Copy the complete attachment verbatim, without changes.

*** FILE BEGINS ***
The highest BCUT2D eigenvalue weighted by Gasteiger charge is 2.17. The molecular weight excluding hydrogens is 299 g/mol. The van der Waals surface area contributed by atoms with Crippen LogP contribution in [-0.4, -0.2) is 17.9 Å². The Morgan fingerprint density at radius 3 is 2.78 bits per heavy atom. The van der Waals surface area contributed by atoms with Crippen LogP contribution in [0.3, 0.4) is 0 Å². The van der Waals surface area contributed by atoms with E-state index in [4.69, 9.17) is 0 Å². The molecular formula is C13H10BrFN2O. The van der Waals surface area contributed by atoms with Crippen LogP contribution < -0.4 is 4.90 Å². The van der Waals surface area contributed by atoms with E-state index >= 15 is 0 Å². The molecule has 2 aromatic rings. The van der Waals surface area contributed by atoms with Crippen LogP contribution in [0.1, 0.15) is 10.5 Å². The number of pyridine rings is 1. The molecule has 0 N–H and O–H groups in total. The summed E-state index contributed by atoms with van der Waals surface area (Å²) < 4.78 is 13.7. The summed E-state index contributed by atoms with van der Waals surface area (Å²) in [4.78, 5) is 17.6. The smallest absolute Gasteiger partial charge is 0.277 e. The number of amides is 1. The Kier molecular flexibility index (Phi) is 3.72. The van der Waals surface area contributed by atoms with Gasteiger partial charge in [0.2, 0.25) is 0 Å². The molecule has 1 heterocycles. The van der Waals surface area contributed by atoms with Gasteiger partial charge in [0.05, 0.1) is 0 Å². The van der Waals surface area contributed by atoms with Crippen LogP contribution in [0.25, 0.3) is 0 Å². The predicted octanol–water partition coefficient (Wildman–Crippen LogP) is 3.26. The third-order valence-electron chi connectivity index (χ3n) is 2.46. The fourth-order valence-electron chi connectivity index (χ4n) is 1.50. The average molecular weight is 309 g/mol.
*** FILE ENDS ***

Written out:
The highest BCUT2D eigenvalue weighted by Gasteiger charge is 2.17. The molecular weight excluding hydrogens is 299 g/mol. The van der Waals surface area contributed by atoms with Crippen LogP contribution in [-0.4, -0.2) is 17.9 Å². The Morgan fingerprint density at radius 3 is 2.78 bits per heavy atom. The van der Waals surface area contributed by atoms with Crippen LogP contribution in [0.3, 0.4) is 0 Å². The van der Waals surface area contributed by atoms with E-state index in [4.69, 9.17) is 0 Å². The molecular formula is C13H10BrFN2O. The van der Waals surface area contributed by atoms with Crippen LogP contribution < -0.4 is 4.90 Å². The van der Waals surface area contributed by atoms with E-state index >= 15 is 0 Å². The molecule has 2 aromatic rings. The van der Waals surface area contributed by atoms with Crippen LogP contribution in [0.1, 0.15) is 10.5 Å². The number of pyridine rings is 1. The molecule has 0 N–H and O–H groups in total. The summed E-state index contributed by atoms with van der Waals surface area (Å²) < 4.78 is 13.7. The summed E-state index contributed by atoms with van der Waals surface area (Å²) in [4.78, 5) is 17.6. The smallest absolute Gasteiger partial charge is 0.277 e. The number of amides is 1. The Kier molecular flexibility index (Phi) is 3.72. The van der Waals surface area contributed by atoms with Gasteiger partial charge in [0.2, 0.25) is 0 Å². The molecule has 1 heterocycles. The van der Waals surface area contributed by atoms with Gasteiger partial charge in [0.05, 0.1) is 0 Å². The van der Waals surface area contributed by atoms with Crippen LogP contribution in [0.25, 0.3) is 0 Å². The predicted octanol–water partition coefficient (Wildman–Crippen LogP) is 3.26. The third-order valence-electron chi connectivity index (χ3n) is 2.46. The fourth-order valence-electron chi connectivity index (χ4n) is 1.50. The average molecular weight is 309 g/mol.